Page 1 of 12 From Wasteland to Wonderland: TV’s Altered Landscape By Jeff Greenfield October 3, 2015 Storage precursor: A photo from 1956 shows a home television tape player developed by RCA. Credit RCA Page 2 of 12 “The boob tube.” “The idiot box.” “The plug-in drug.” “A vast wasteland.” When I began writing about the television industry in the mid-1970s, these were some of the kinder terms of endearment. To imagine back then a television universe where creativity is unbound; where Hollywood’s most revered writers, directors, producers and actors clamor for the chance to “do TV”; where talk of a new “Golden Age” abounds, would have required a serious exercise in delusion, or the ingestion of controlled substances. But it has happened. Why? For me, the answer lies in one essential fact: When technology replaced scarcity with abundance, every core assumption about TV began to crumble. Everything about the medium — how we receive it, how we consume it, how we pay for it, how we interact with it — has been altered, and TV is infinitely better for it. In the mid-1970s, all TV was divided into three parts, at least as far as almost every American viewer was concerned. Every evening, the three broadcast networks, CBS, NBC and ABC, drew more than 9 out of 10 viewers. The only revenue came from advertisers, which led countless chroniclers of the industry to the same surprising conclusion about the nature of the business. “Remember,” the NBC executive Don Carswell told me, “we’re not selling the program. We’re selling the audience for the program.” The bigger the audience — and the more desirable in terms of buying power — the more the networks could charge. What this meant was that every hour, every half-hour, every moment of prime time had to be devoted to gathering the biggest possible audience. And that meant trying to shape the program to attract as many as possible and, perhaps more important, to avoid offending as many as possible. One prominent programmer of the day, Paul Klein of NBC, had a theory about this. He called it the “Least Objectionable Program” concept. Viewers, he said, didn’t watch a program, they watched TV. They clicked on the set and browsed until they found something reasonably acceptable. This theory drove many in the creative community to distraction. For every All in the Family or M*A*S*H* or Mary Tyler Moore, the overwhelming consensus, as expressed by Stan Kallis of Columbia TV, was that “We’re basically bound, our hands are tied, by the fact that we’re a medicine show. We’re here to deliver the audience to the next commercial.” Page 3 of 12 Further, any unsettling or disturbing fare would taint the mood of the audience — the audience the networks were promising to deliver to advertisers. Set a comedy in a prison? O.K., but as the noted programming wizard Fred Silverman warned, “Stay away from the hard stuff. Don’t scare people away.” Forty years ago, I wrote in these pages that “The enormous pressures which force commercial television into its relatively narrow boundaries are not likely to widen in the foreseeable future.” I could not have been more wrong; in fact, the boundaries began to widen that very year. The key to the old TV world was scarcity. Only so many channels could beam through the air without running into each other. Only three networks had a nationwide distribution system of microwave relays and AT&T “long lines.” Anyone trying to start another network found the logistics and the cost prohibitive. But in 1975, RCA introduced the first of two “Satcom” communications satellites, and the threenetwork monopoly was dead. Now competitors could deliver their fare to stations and cable systems coast to coast. That year, a fledgling pay service, Home Box Office, put its signal up on the satellite. An all-news network? An all-sports network? Networks aimed at women, children, shoppers, movie buffs? Sure, via wire or satellite. Unlike over-the-air TV, there was room for everybody. And for these new providers, a whole new economic model arose. Cable operators paid monthly fees to these networks based on the cable company’s overall number of subscribers, not just the ones who watched that particular network. Cable operators pay CNN a fee of about 60 cents a month for each of the hundred million homes they reach, even if only one household in a hundred actually watches CNN. Even in the face of flagging ratings, the network earned more than $440 million in profits last year, and the laggard MSNBC earned about half that much. (Fox earned a billion dollars in profits). ESPN banks about $7 billion a year in fees before the first ad is broadcast. A more revolutionary impact of abundance came with the arrival of pay cable and in recent years streaming services like Netflix and Amazon Prime. Since there are no advertisers, the popularity of specific programs is in a sense irrelevant — as long as subscribers send their $15 a month to HBO or Showtime, or their $8 a month to Netflix. Do you need to create a reasonably placid environment in which the audience will be receptive to a commercial? The only ads that would make any sense appearing during Ray Donovan would be pitches for antidepressants or membership in the Hemlock Society. But in this universe, contrary to the TV world of the 1970s, the audience is not the product — it’s the customer. There is no better example of what has changed than the experience of David Chase. The veteran writer had gotten a deal from Fox to write a pilot script about a family headed by a gangster. As he recounted in a public discussion with me after the series ended, the Fox executives had just one small problem with the script: Did Tony Soprano really have to be seeing a psychiatrist? Didn’t this make him seem vulnerable, a bit weak? Page 4 of 12 A generation ago, that would have been the end of the story. In today’s universe, there was a place for Tony Soprano, his panic attacks, his mother from hell, his language and sexual promiscuity, his casual resort to violence — to be shown with no threat of a network researcher telling Mr. Chase that Tony was turning off working mothers in the suburbs. HBO’s programmers could let the Chase vision of the story emerge full blown. In the last decade or so, this has become the working premise across much of the medium, particularly since basic cable networks like AMC and FX followed the lead of their pay-cable brethren. A chemistry teacher turned meth supplier; Soviet spies as the protagonists of a weekly drama? A drug-addicted nurse? A firefighter fighting his own demons? Yes, because the unofficial rules are different. “One thing I truly believe,” says Dick Wolf, the creator of Law and Order, “is that broadcasting is different from cable. And one of the things you can get away with on smaller cable networks is antiheroes. Sorry, they don’t work on broadcast. You can’t have a Walter White. You’re dealing with a different mind-set.” There’s another old belief about TV that has to be seriously rethought: the idea that it isolates us from each other. In 1971, the historian Daniel Boorstein wrote in Life magazine that the age of television created “a new sense of isolation and confinement.” The viewer could see, he wrote, “but nobody (except the family in the living room) could know for sure how he reacted to what he saw.” Today, a viewer can use a second screen — a phone, a tablet, a computer — to connect with friends, strangers and even creators of the shows to dissect a plotline, deride a piece of dialogue and question a twist in the story line, even as the show is being broadcast. When a compelling program like Mad Men, Breaking Bad, or The Sopranos approaches the end of its run, the digital cloud is filled with arguments about what should happen; a line of dialogue, a hair style or a piece of clothing will be analyzed intensely about its possible hints. You can call all this a 21st-century way to waste time, but even if it is, these interactions with television are anything but “isolating.” Is there still a mountain of junk on TV? More than ever. The same cable abundance that brings us Mad Men and Justified brings us the Real Liposuctioned Housewives of Springfield. Still, anyone looking to create a new set of insults to aim at TV is going to find it hard going. That vast wasteland has turned into a dazzling landscape. Page 5 of 12 Social Media Takes Television Back in Time By Farhad Manjoo October 3, 2015 Illustration by Cristiana Couceiro; photograph by Steve Bonini/Getty Images Page 6 of 12 The actor Joshua Malina is one of those guys you know from TV. You may not recognize his name, but his boyish face would ring a bell. Mr. Malina has worked in television for more than two decades, with recurring roles on a handful of hit shows, including The West Wing and The Big Bang Theory. Still, by his own unembarrassed estimation, Mr. Malina is hardly a star. “You know, I don’t have fans,” he said in a recent interview. “I’m a working man’s actor guy. I’m not one of those people who have fans.” Well, not until recently. In 2012, Mr. Malina became a regular on Scandal, the high-drama ABC thriller that stars Kerry Washington as a political fixer. Scandal, whose fifth season began Sept. 24, is one of the most watched dramas on TV, but among observers of the industry it is best known as an exemplar of the power of social media to catch and hook an audience. Every Thursday since the show’s premiere, most of the Scandal cast and crew have used Twitter to add live commentary that runs during the broadcast. The cast’s social media presence — which, according to the ratings firm Nielsen, inspires hundreds of thousands of tweets from viewers during every broadcast — has been credited with deepening the program’s relationship with its audience. Television used to be a supremely solitary experience, for its creators and for its viewers. The writer David Foster Wallace called it “an absolute godsend for a human subspecies that loves to watch people but hates to be watched itself.” For a time, digital technology seemed to be deepening the rift. TV has always been spatially isolating, with each of us cut off from everyone else who was watching. Then DVDs and DVRs and, later, on-demand services like Netflix added a temporal disconnection, too, making it increasingly unlikely that everyone else everywhere else was watching the same schlock at the same time. But that’s beginning to change. The emergence of social TV hits like Scandal suggests how, over the next few years, technology could transform television into something more than a one-way, disconnected, time-shifted experience. It’s not just that today’s shows are better, that we are in a “golden age” — or what some critics have upgraded to a “platinum age” — of TV. Instead, largely because of social media, TV is becoming an interactive, communal experience. And in an unexpected throwback to the earliest days of television, the best stuff, rather than playing out whenever we like, is best experienced live, because that’s when everyone else is watching, too. Mr. Malina, 49, is in some ways the unlikely embodiment of a new kind of TV star in a new age of television. “I’m 25-plus years into my career, and it’s only with Scandal and Twitter that the concept of my having fans with a last name other than Malina has even entered into my consciousness,” he said. He doesn’t just tweet. He’s on Vine. He’s on Periscope. As social media experts say, Mr. Malina “engages,” and in talking about his newly altered relationship with those who know him from TV, he can sometimes slip into describing his online presence as his “brand,” though he quickly apologizes for “sounding mercenary.” “I like the back-and-forth,” Mr. Malina added. “I miss doing live theater, where you actually can hear someone chuckle at something you just said, or a gasp because something suspenseful has Page 7 of 12 happened. On TV, you didn’t get that — but now there is a sense of immediacy to the reaction. It’s like, ‘Oh, there are people watching the show and responding to it.’” The community of viewers will probably become more important as technology continues to alter TV. Twitter has been the leading platform for such reactions. In a coming feature that has been code-named Project Lightning, the short-messaging network plans to add several improvements for following along with live television. But Twitter’s current influence may be just a peek at the communal future of TV. Several emerging digital experiences fit snugly into what might be considered the TV of tomorrow. Last year, Snapchat, the picture-messaging app favored by teenagers and college students, began creating Live Stories, a series of daily video vignettes stitched from multiples users’ perspectives and covering a range of topics, including life in the West Bank and the celebrations of the marriage equality movement. What’s unusual about Live Stories is that they aren’t personalized across Snapchat’s audience. Every day, Snapchat presents the same handful of new stories to most of the app’s user base of more than a hundred million viewers. After a day, you get a slate of new videos, and the old ones disappear. For viewers, the experience of watching Snapchat’s stories is thus communal — everyone is watching pretty much the same thing at the same time. Periscope, an app purchased by Twitter last year that lets users film and broadcast videos of their surroundings, also puts a premium on live, group experiences. You can watch a Periscope video of a concert or a party long after it was shot, but that’s a diminished experience. The app superimposes audience comments on the video, so if you watch live, you’re seeing not just the performance on-screen, but also how the audience is experiencing the performance. This happens in a more complex way on Vine, a popular short-video service also owned by Twitter that is also mining a rich new vein in television’s possible future. Jason Mante, Vine’s head of user experience, said the biggest stars on Vine were engaged in a constant creative conversation with the audience and their fellow videographers. Vine’s videos are just six seconds long, and each one plays in a never-ending loop. The format sounds constricted, but over the last couple of years Vine videographers have made wild leaps of creative possibilities — and each time someone crosses a new frontier, the visual breakthrough bounces across the service. “There’s an aesthetic language on Vine, an authenticity that focuses on creating stuff that is only for Vine,” Mr. Mante said. “The people that are most successful are the ones that can be part of the community. They can speak in that language and that aesthetic.” At the moment, that aesthetic is awash in visual gags, like people performing superhuman feats or editing clips to make it look as if they are talking to themselves. But, in a way common on these networks, the avant-garde on Vine is always changing. In different ways, these apps present an experience even more multilayered than that of watching performers in a theater. When you’re watching TV with Twitter, or you log on to Vine, Periscope, Snapchat or some other service, you don’t just hear others in the audience gasp. Now people react to one another’s gasps — and because the writers and producers of these shows are also looking at the audience reaction, the gasps can alter the show itself. For instance, the Page 8 of 12 creators of the ABC Family teen thriller Pretty Little Liars regularly tweet and post on Instagram from the writers’ room — apparently in reaction to fans’ theories about the show — often stoking interest during the off-season. As a result, the collective experience may be more entertaining than the solitary one. Indeed, that’s happening now: For some Scandal devotees, Twitter has become a vital part of the show; watching Scandal without following tweets about Scandal is a lesser experience, like watching it in black-and-white, or on mute. The increasing importance of live, communal experiences seems certain to affect the business of television. The largest TV companies have lately been rocked by the fear that the dominant mode of enjoying television, through a cable subscription on a big screen in a living room, may be on the wane. Cable subscriptions are down, while on-demand services like Netflix are experiencing extraordinary growth. Even cable stalwarts like HBO have set themselves free of the cable guy; you can now subscribe to the network over the Internet, without first paying for basic cable. A growing preference for cord cutting would suggest the inevitable dominance of time-shifting. If we all start to get our TV in different ways, if we’re no longer chained to a set in the living room, it might follow that in the future we’ll all watch different things at different times. That expectation explains why Netflix releases original programs like House of Cards in full-season bursts. The future, if Netflix has its way, looks to belong to binge watchers. But it’s possible that bingeing isn’t for everyone — that the shared, week-upon-week thrill of experiencing a show over time, with a community, is preferable to housebound overindulgence. After all, even though we can all watch in different ways, most of us still prefer to watch big TV hits live. Nielsen’s data shows that over the course of last season’s Game of Thrones, on HBO, most people watched each episode the day it came out. Three-quarters of the people who watched the season finale watched it on the Sunday it was broadcast. “We’re still wired for that week-to-week cultural conversation,” said Fred Graver, a longtime television comedy writer and producer who is Twitter’s creative lead for TV. “It’s rewarding for the community, and it’s even rewarding for the creators.” And for many there’s a reason to watch when it’s on. If you miss it, people will talk about it on Twitter and Facebook, and even if you manage to escape the spoilers, you’ll still find yourself left out of the cultural discussion. Miss something live and you’re racked with that pressing sensation of our wired times: FOMO, “fear of missing out.” “I remember it happened with me for Game of Thrones,” Mr. Graver said. “This is a show with dragons. I don’t like dragons. Why would I watch this? But then the famous ‘Red Wedding’ episode hit, and everyone was talking about it on Twitter. And you go, ‘Oh, my God, everybody’s talking about it. I have to go see what this thing is about.’ And I became a fan.” Page 9 of 12 Mr. Graver notes that not all shows make for great communal viewing. He says that slower, more contemplative dramas — think Mad Men rather than the more high-stakes Scandal— often fail to garner much notice on Twitter, possibly because it’s more difficult to take your eyes off the screen to tweet. Comedies also don’t inspire much communal viewing. On the other hand, high-emotion dramas like Scandal can earn a substantial audience online. According to Twitter, the Scandal season premiere inspired about 423,000 tweets. And the second-season premiere of Fox’s smash hit Empire, about the passions surrounding a familyowned record label, generated a record 1.3 million tweets when it aired on Sept. 23. The large Twitter audience coincided with a huge live TV audience. About 16 million people saw the premiere, according to Nielsen, making it Fox’s highest-rated premiere for a scripted drama since 2009. Indeed, Twitter and Nielsen have found that there is a connection between the volume of tweets and a show’s total audience size. In a study Twitter conducted with Fox, the network found that people who noticed tweets about Empire said they were far more likely than people who had seen no tweets to say they were interested in next watching the show in real time. Tweets about Empire also lifted interest in time-shifted viewing — a common reaction, according to another study by Nielsen. Perhaps because of FOMO, people who notice a conversation about a show decide to catch up by watching previous episodes online. For HBO, which makes its money from subscription fees, the week-to-week online chatter feeds interest for new users. For networks that are funded by advertising, the case for live communal viewing is even stronger. Advertisers covet collective engagement; they want people to watch their ads at an appointed time, and they pay a premium for large masses of communal viewers. (That’s why sporting events like the Super Bowl do so well.) Marketers are even more pleased when they can serve ads that span a viewer’s screens — a TV ad that’s coupled with a Twitter ad, for example — and when they can participate in the discussion over the course of a show. More than that, using neural imaging, Nielsen has found that activity on Twitter might also indicate how engaged, and thus receptive to ads, even non-tweeting viewers might be. The numbers show a deep, perhaps unbreakable connection between viewing and reacting — between watching and sharing entertainment together. “It’s surprising, but it really adds as much to the experience for us who are on the show as it does for those who are watching,” Mr. Malina said. “There’s this groupthink. People are arguing, there are great factions. It’s just a lot of fun.” Which shouldn’t come as a surprise. Though television has long been vilified for the way it supposedly transforms us into passive, shiftless voyeurs, it has just as easily been among the most powerful media forces pushing cultural unity. At big events, from the Kennedy assassination to 9/11 to every Super Bowl and awards show, and cliffhangers like “Who shot J.R.?,” TV is the cultural baseline — the thing in the background that commands attention, that sets the conversation. Now, on our phones and our computers, the conversation continues. Page 10 of 12 New Twists for the TV Plot, as Viewer Habits Change By Terrence Rafferty October 3, 2015 1. Among the myriad complaints about the second season of HBO’s “True Detective,” perhaps the most common — and surely the most vehemently expressed on social media — was that the plot was impossible to follow. Considering the genre, this objection seems a little beside the point: What passes for plot in a Southern California noir like “True Detective” is really just an atmosphere — something smoglike, miasmal, to wrap characters in (as anyone who’s ever tried to disentangle a Raymond Chandler mystery knows). 2. What’s fascinating about the anger in viewers’ responses is that “True Detective” has everything TV audiences used to want in their televisual entertainment: big stars, some action and a mystery. That formula worked fine in the show’s first season, and, of course, it’s still popular on network series like “Elementary,” in which we see characters we like doing things we want to see them do — like solving murders. 3. But as technology evolves, the concept of plot in television series has been evolving, too, and there have been growing pains. In this era, when the audience (particularly the younger audience) watches TV in many different ways — weekly, time-shifted or binged, and on a variety of platforms — viewers’ expectations have changed, and the medium has done all it can trying to keep up. 4. Just a few decades ago, viewers used to settle in front of their sets once a week for a pleasant hour with, say, James Garner — not much caring about whatever little crime Jim Rockford, Mr. Garner’s character, was leisurely investigating. For most of TV’s history, the appeal of a series was largely determined by the personalities of the actors. But now the glamorous sight of Colin Farrell and Rachel McAdams in a series like “True Detective” isn’t nearly enough. 5. In May, the critic Matt Zoller Seitz mused in Vulture about the plot-heaviness of 21stcentury TV, explaining the phenomenon in part as “a reaction to increased viewer sophistication — and impatience.” He wrote: “TV writers live in constant low-level fear of being outguessed by fans, with reason. In the age of recaps and Facebook instant reactions and live-tweeting, everyone is a student of storytelling. They know the tropes and tricks because they’re a constant, often humorous topic of online chatter.” Page 11 of 12 6. And, as Mr. Seitz points out, the experience of watching becomes a kind of guessing game: “It’s no longer about what happens, or how, or why, but when. You predict what’s coming and at which moment, you discover whether you called it right or wrong, and you go online to crow or eat crow.” 7. Ever since “Twin Peaks” incorporated soap-opera elements into prime-time mystery drama 25 years ago, viewers have played that game to some extent, but it is no longer the relaxing activity it once was. The byzantine plots of shows like “True Detective,” “Humans,” “Mr. Robot” and “Marvel’s Agents of S.H.I.E.L.D.” make the experience of following a narrative a test of sorts, and when viewers feel as if they’re failing — as they clearly did during Season 2 of “True Detective” — they get frustrated and, inevitably, angry. 8. But is this any way to watch TV? There’s more to drama than plot, after all, and while it’s nice to see television writers and directors trying to tell complex, ambitious stories in their once-humble medium, a certain level of narrative fatigue may be setting in, especially now that “Breaking Bad,” “Mad Men” and “Justified” have ended their long, satisfying runs. 9. Series with several-season story arcs can’t be as plot-dependent as a show like “True Detective,” each season of which is essentially a self-contained eight-episode mini-series. 10. If the plot of a long-running series is a mystery, there’s a limit on how many episodes viewers can enjoy before solving the case, as “Twin Peaks” discovered to its sorrow. After a while, viewers get impatient and need closure. The American version of “The Killing” frustrated viewers a few seasons ago by seemingly solving the show’s seasonlong mystery and then, perversely, undoing it and spending another season solving the murder all over again. (The author Dashiell Hammett did something similar in his novel “The Dain Curse,” but it’s not recommended for artists less deft in the genre.) 11. When Netflix, in 2013, decided to dump the entire first season of its original series “House of Cards” onto its streaming site at once, it offered a clever way around the discontents of long-form TV narrative. The series could have plenty of plot, because the audience was able to watch one episode immediately after another, without an intervening week in which to forget all the pesky details. And the story could be constructed with the beginning, middle and end of a traditional novel, rather than with the short-story techniques of old-fashioned episodic television — or the one-thing-afteranother desperation of a series that’s determined to keep running, by any means necessary. 12. Binge-watchable series like “House of Cards,” “Bloodline” and “Daredevil” allow for dense plotting but discourage the tiresome guessing-game aspect of weekly TV viewing: The answers are there from the start, so nobody gets a gold star for calling them right. Page 12 of 12 13. In the semi-old days, viewers could achieve this effect only by skipping an entire season of, say, “Friday Night Lights,” waiting for the DVD box set, and then devouring the whole thing in one giant, Texas-size smorgasbord of viewing. That’s harder to do now. To avoid spoilers, you’d have to stay off Facebook and Twitter, stop reading all newspapers and websites, and avoid cable news shows. (Unless, of course, you don’t really care about the plot.) 14. It’s worth noting that not all TV programs benefit from being binge-watched. Comedies, for example, remain stubbornly episodic. Though Netflix released all 13 episodes of “Unbreakable Kimmy Schmidt” at once, there was no compelling reason to watch it all at once. One or two at a time seems about the optimum dosage. 15. And there are weekly cable shows that fans might wish had been released Netflix-style. Both seasons of Showtime’s “Penny Dreadful,” for example, are eminently bingeable — and it’s possible that if that last season of “True Detective” had been released in one big chunk of corrupt complication, it might have gone down a little more easily with the audience. 16. Maybe the bingeable series will become television’s preferred mode of storytelling, and maybe it will simply get stranger and stranger until it goes away: The sheer berserkness of “Sense8,” the Wachowski siblings’ globe-trotting Netflix soap opera, suggests that a certain fin de siècle decadence may already be setting in. 17. Whatever is going to happen with TV storytelling, it’s probably going to be hard to follow. All we can do — as usual — is keep guessing. Terrence Rafferty is a film critic who has written for The New Yorker, Slate, The Atlantic Monthly, The Village Voice, The Nation, and The New York Times, and GQ.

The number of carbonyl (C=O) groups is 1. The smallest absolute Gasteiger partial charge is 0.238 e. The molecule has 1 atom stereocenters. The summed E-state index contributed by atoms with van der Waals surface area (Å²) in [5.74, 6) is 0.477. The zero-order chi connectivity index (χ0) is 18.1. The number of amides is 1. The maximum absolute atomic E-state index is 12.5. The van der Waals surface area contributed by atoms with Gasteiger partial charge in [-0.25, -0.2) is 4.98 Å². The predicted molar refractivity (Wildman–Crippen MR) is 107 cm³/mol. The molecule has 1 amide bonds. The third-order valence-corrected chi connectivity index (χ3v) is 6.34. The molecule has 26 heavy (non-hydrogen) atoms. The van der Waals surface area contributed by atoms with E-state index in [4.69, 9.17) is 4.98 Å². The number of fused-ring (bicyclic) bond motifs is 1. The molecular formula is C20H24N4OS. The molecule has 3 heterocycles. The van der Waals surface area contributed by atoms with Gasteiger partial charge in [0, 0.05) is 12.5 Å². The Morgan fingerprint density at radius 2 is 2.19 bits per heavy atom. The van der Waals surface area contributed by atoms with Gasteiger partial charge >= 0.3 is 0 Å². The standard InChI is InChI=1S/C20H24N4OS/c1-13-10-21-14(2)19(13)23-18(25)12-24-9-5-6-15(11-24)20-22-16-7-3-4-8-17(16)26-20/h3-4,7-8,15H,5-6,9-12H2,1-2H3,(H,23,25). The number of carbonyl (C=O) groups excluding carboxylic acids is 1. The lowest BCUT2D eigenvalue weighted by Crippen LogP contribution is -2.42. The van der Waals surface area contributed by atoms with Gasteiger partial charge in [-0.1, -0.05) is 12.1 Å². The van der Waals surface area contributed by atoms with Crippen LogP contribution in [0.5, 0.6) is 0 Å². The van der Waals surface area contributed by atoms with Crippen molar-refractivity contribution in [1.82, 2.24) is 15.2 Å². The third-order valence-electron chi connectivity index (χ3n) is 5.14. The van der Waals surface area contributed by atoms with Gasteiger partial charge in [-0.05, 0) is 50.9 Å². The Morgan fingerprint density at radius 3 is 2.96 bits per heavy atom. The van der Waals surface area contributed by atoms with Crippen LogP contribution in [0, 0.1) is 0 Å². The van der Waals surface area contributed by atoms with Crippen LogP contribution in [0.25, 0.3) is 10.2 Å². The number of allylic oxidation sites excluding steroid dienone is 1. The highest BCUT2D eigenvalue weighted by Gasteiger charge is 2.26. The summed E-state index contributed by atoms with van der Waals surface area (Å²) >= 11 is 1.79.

R HETORICA L A NA LYSIS P ACKET E NGLISH 120 I. PARTS OF AN ARGUMENT Part Claim Reasons Evidence Acknowledgement of Counterargument & Refutation Warrants Description Debatable statement that forms the main point of an argument. (Sometimes called a thesis statement.) What does the author think? Arguments that help support the main claim. (These allow the author to break a broad claim into smaller, more precise sections.) Why does the author think so? Personal experience, outside authorities, facts, and statistics that support subclaims. (Stands by itself; the evidence is not debatable, though its interpretation may be.) How does the author know he/she is right? Admission of possible counterarguments, reassertion of argument. (Strengthens argument by adding subtleties.) It may be argued that ____. However, that argument is not sound because ____. Assumptions that underlie the argument. (Usually left unstated, if the author assumes his/herr reader shares them). What is the author assuming? Examples Mr. X was an incredibly lazy anthropology teacher. Most every class, while Mr. X sat at his desk, we watched movies that had very little educational value. Mr. X used old tests that seemed to be designed to save him time rather than to gauge our knowledge of material. Some of the movies we watched included Little Big Man and Last of the Mohicans. During two tests, I had to show him as many as eight questions that covered material he had never assigned. Both times, he told the class to skip those questions. Acknowledge Counterargument: It’s true that half the class named him as their favorite teacher. Refutation: The same half of the class slept through class every day. Teachers ought to be engaged, attentive, and hardworking. Teachers should only test students on material covered in class. II. CHOOSING ACCURATE VERBS TO DESCRIBE PURPOSE I know what it says…but what does it do? *The following verbs will be helpful when analyzing what an author is doing (the rhetorical moves he/she is making), rather than what he/she is saying. Acknowledges Amplifies Analyzes Argues Articulates Asserts Blends Challenges Clarifies Compares Compiles Concludes Constructs Contrasts Debates Deconstructs Defends Defines III. Differentiates Discusses Dissects Distinguishes Establishes Evaluates Exemplifies Explains Forecasts Gathers Generalizes Identifies Illustrates Incorporates Inspects Integrates Interprets Introduces Justifies Models Navigates Organizes Outlines Persuades Predicts Presents Proposes Proves Qualifies Questions Substantiates Suggests Summarizes Theorizes Traces Uses I DEN TI F YI N G T A RG E T A UDI EN CE *It is important to look at the kinds of information and the word choices of the author (s) when trying to identify what specific group of people were the target audience. Consider: ➢ Is it meant for the general public or a specific group of people? o Are there terms only a doctor or a scuba diver is familiar with? ➢ Is the audience expected to have a certain level of education? o Look at the level of vocabulary being used. ➢ Is there a specific age group being targeted? o The kinds of examples and stories included in the source can help determine this. IV. D E TE R MI NI NG T O N E *Here are some examples of the kinds of tone an author can take. Again, pay close attention to the language (word choice) of an author when trying to establish the tone being used. Tone Angry Biased Casual Challenging Humorous Intellectual Neutral Personable Sad Sarcastic V. Synonyms Irritated, vexed, indignant, offended One-sided, partial Informal, easy-going Provocative, defiant, questioning Amusing, funny, jovial, joking Intelligent, knowledgeable Impartial, unbiased, open-minded, objective Friendly, good-natured, affable Dispirited, discouraged, unhappy Satirical, disparaging, scornful, contemptuous A NA LY ZI N G R H E TO RI CA L S TRA TEGI ES Rhetorical strategy – a particular way in which writers craft language so as to have an effect on readers. Strategies are means of persuasion, ways of using language to get readers’ attention and agreement. Some Common Rhetorical Strategies – • Appeals: Ethos, pathos, and logos • Organizational patterns • Rebuttals (counter-arguments/acknowledging opposition) When analyzing Rhetorical Strategies, remember to: 1. Identify rhetorical strategies. 2. Describe how they work. 3. Describe why they are used – what purpose do they accomplish? Note: When describing why a strategy is used, you may want to consider alternative strategies, and think about how they would work differently. You may also want to consider what would happen if the strategy were left out – what difference would it make to the argument? This may help you figure out why the particular strategy was chosen. Logos, Ethos, and Pathos To Appeal to LOGOS (logic, reasoning) The argument itself; the reasoning the author uses. Types of LOGOS Appeals • Theories / scientific facts • Indicated meanings or reasons (because…) • Analogies • Definitions • Factual data & statistics • Quotations • Citations from experts & authorities • Informed opinions • Examples (real life examples) • Personal anecdotes Effect on Audience Evokes a cognitive, rational response. Readers get a sense of, “Oh, that makes sense,” or “Hmm, that really doesn’t prove anything.” How to Talk About It The author appeals to logos by defining relevant terms and then supports his claim with numerous citations from authorities. The author’s logos appeals of statistics and expert testimony are very convincing. To Develop or Appeal to ETHOS (character, ethics) How an author builds credibility & trustworthiness. Ways to Develop ETHOS • Author’s profession / background • Author’s publication • Appears sincere, fair minded, knowledgeable • Concedes to the opposition • Morally / ethically likeable • Appropriate language for audience and subject • Appropriate vocabulary • Correct grammar • Professional format Effect on Audience Helps reader to see the author as reliable, trustworthy, competent, and credible. The reader might respect the author or his/her views. How to Talk About It Through his use of scientific terminology, the author builds his ethos by appearing knowledgeable. The author’s ethos is effectively developed as readers see that he is sympathetic to the struggles minorities face. To Appeal to PATHOS (emotion) Words or passages an author uses to activate emotions. Types of Pathos Appeals • Emotionally loaded language • Vivid descriptions • Emotional examples • Anecdotes, testimonies, or Narratives about emotional experiences or events • Figurative language • Emotional tone (humor, sarcasm, disappointment, excitement, etc.) Effect on Audience Evokes an emotional response. Persuasion by emotion. (usually evoking fear, sympathy, empathy, anger) How to Talk About It When referencing 9/11, the author is appealing to pathos. Here, he is eliciting both sadness and anger from his readers. The author’s description of the child with cancer was a very persuasive pathos appeal. How Structure Can Further an Author’s Argument To understand structure, consider the overall organization of the essay and how it furthers the author’s persuasive strategies. Examine the various parts of the argument. How do the separate sections of the essay develop the claim? Try not to summarize or simply list the main point of each paragraph. Focus on one or two aspects of the essay’s organization and how it furthers the author’s argument. Authors use various organizational strategies to structure their arguments. For instance, one way that authors might organize their essay is in terms of a problem-solution-justification structure. The opening section typically persuades the audience that a problem exists, the second section offers potential solutions, and the final section attempts to justify the solutions by showing how they help to alleviate the problem. When investigating historical or social arguments, writers typically examine the cause and effect of issues and events to further their claims. Thus, writers will detail the way specific events lead to certain outcomes. These are a just few of the typical ways that writers organize their arguments. Below is a list of common organizational strategies: • • • • • • • • • • • Comparison-Contrast Cause-Effect Definition (defining key terms) Problem-Solution Classification/Division Emphatic (order of importance) Chronological (time order) General to Specific Abstract to Concrete OR Simple to Complex Point-by-Point Exemplification (organizing by examples) Counterargument and Refutation It is important that you can both recognize and utilize the following process for counterargument and refutation. 3-Step Process of Refutation Step 1: Acknowledge (“They say…”) Step 2: Refute Using Support (“But…because…”) Step 3: Conclude (“Therefore….”) Sample Paragraph Using the 3-Step Process Some of the moves have been underlined for you. Advances in medical robot technology have led to improvements in the quality of surgeries, which benefit patients. For example, the daVinci Robotic Surgical System (DRSS) is a technologically advanced surgical system that is used for delicate procedures such as prostate and kidney surgeries. Some patients are skeptical of the device initially because they think the robot performs the surgery on its own. However, the robot is only a tool for a human surgeon. Furthermore, in his article, “Robotic Surgery Benefits Springfield Hospital,” Kevin Stirling emphasizes the fact that “for patients requiring surgery, the advantages and benefits of minimally invasive surgery with the daVinci Robotic Surgical System are plentiful including but not limited to: less pain, shorter recovery times, shorter hospital stays, less blood loss, fewer transfusions, less scarring,…and overall improved clinical outcomes generally” (Stirling). In other words, Stirling believes that the DRSS is an invaluable advancement in medical technology that aids both patients and doctors immensely. I see eye to eye with Stirling in his belief that the daVinci robot is a benefit to society. Therefore, patients should try to overcome their apprehensions about this technology since there are fewer risks and less recovery time.